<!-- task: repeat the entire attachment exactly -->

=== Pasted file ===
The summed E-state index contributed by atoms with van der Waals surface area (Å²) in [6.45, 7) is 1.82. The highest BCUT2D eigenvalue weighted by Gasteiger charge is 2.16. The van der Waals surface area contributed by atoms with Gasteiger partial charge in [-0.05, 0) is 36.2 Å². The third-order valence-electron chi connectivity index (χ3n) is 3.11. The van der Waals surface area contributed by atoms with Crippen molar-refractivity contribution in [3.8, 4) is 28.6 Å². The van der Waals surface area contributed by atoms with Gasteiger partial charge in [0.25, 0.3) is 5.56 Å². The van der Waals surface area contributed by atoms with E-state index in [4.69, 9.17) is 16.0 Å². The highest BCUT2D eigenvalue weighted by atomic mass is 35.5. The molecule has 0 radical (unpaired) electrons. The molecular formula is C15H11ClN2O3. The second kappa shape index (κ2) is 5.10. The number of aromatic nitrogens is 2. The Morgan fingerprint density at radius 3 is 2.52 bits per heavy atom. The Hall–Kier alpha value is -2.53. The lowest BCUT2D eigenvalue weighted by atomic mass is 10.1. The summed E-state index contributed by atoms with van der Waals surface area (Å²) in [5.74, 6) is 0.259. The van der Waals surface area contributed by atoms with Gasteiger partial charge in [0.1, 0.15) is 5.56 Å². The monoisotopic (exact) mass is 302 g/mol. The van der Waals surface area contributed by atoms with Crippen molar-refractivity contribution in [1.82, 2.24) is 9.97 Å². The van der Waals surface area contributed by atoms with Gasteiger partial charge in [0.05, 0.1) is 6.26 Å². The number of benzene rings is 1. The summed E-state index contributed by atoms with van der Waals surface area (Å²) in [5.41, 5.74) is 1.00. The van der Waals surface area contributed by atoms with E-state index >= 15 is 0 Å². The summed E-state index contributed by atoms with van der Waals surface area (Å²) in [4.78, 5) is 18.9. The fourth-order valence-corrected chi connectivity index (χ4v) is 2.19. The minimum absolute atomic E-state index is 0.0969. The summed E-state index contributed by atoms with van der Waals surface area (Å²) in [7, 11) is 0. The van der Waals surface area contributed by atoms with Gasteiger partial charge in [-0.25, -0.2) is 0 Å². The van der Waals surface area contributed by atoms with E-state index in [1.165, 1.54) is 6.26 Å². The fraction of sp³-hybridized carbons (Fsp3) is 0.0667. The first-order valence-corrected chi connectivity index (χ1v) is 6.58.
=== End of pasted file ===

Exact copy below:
The summed E-state index contributed by atoms with van der Waals surface area (Å²) in [6.45, 7) is 1.82. The highest BCUT2D eigenvalue weighted by Gasteiger charge is 2.16. The van der Waals surface area contributed by atoms with Gasteiger partial charge in [-0.05, 0) is 36.2 Å². The third-order valence-electron chi connectivity index (χ3n) is 3.11. The van der Waals surface area contributed by atoms with Crippen molar-refractivity contribution in [3.8, 4) is 28.6 Å². The van der Waals surface area contributed by atoms with Gasteiger partial charge in [0.25, 0.3) is 5.56 Å². The van der Waals surface area contributed by atoms with E-state index in [4.69, 9.17) is 16.0 Å². The highest BCUT2D eigenvalue weighted by atomic mass is 35.5. The molecule has 0 radical (unpaired) electrons. The molecular formula is C15H11ClN2O3. The second kappa shape index (κ2) is 5.10. The number of aromatic nitrogens is 2. The Morgan fingerprint density at radius 3 is 2.52 bits per heavy atom. The Hall–Kier alpha value is -2.53. The lowest BCUT2D eigenvalue weighted by atomic mass is 10.1. The summed E-state index contributed by atoms with van der Waals surface area (Å²) in [5.74, 6) is 0.259. The van der Waals surface area contributed by atoms with Gasteiger partial charge in [0.1, 0.15) is 5.56 Å². The monoisotopic (exact) mass is 302 g/mol. The van der Waals surface area contributed by atoms with Crippen molar-refractivity contribution in [1.82, 2.24) is 9.97 Å². The van der Waals surface area contributed by atoms with Gasteiger partial charge in [0.05, 0.1) is 6.26 Å². The number of benzene rings is 1. The summed E-state index contributed by atoms with van der Waals surface area (Å²) in [5.41, 5.74) is 1.00. The van der Waals surface area contributed by atoms with E-state index >= 15 is 0 Å². The summed E-state index contributed by atoms with van der Waals surface area (Å²) in [4.78, 5) is 18.9. The fourth-order valence-corrected chi connectivity index (χ4v) is 2.19. The minimum absolute atomic E-state index is 0.0969. The summed E-state index contributed by atoms with van der Waals surface area (Å²) in [7, 11) is 0. The van der Waals surface area contributed by atoms with Gasteiger partial charge in [-0.25, -0.2) is 0 Å². The van der Waals surface area contributed by atoms with E-state index in [1.165, 1.54) is 6.26 Å². The fraction of sp³-hybridized carbons (Fsp3) is 0.0667. The first-order valence-corrected chi connectivity index (χ1v) is 6.58.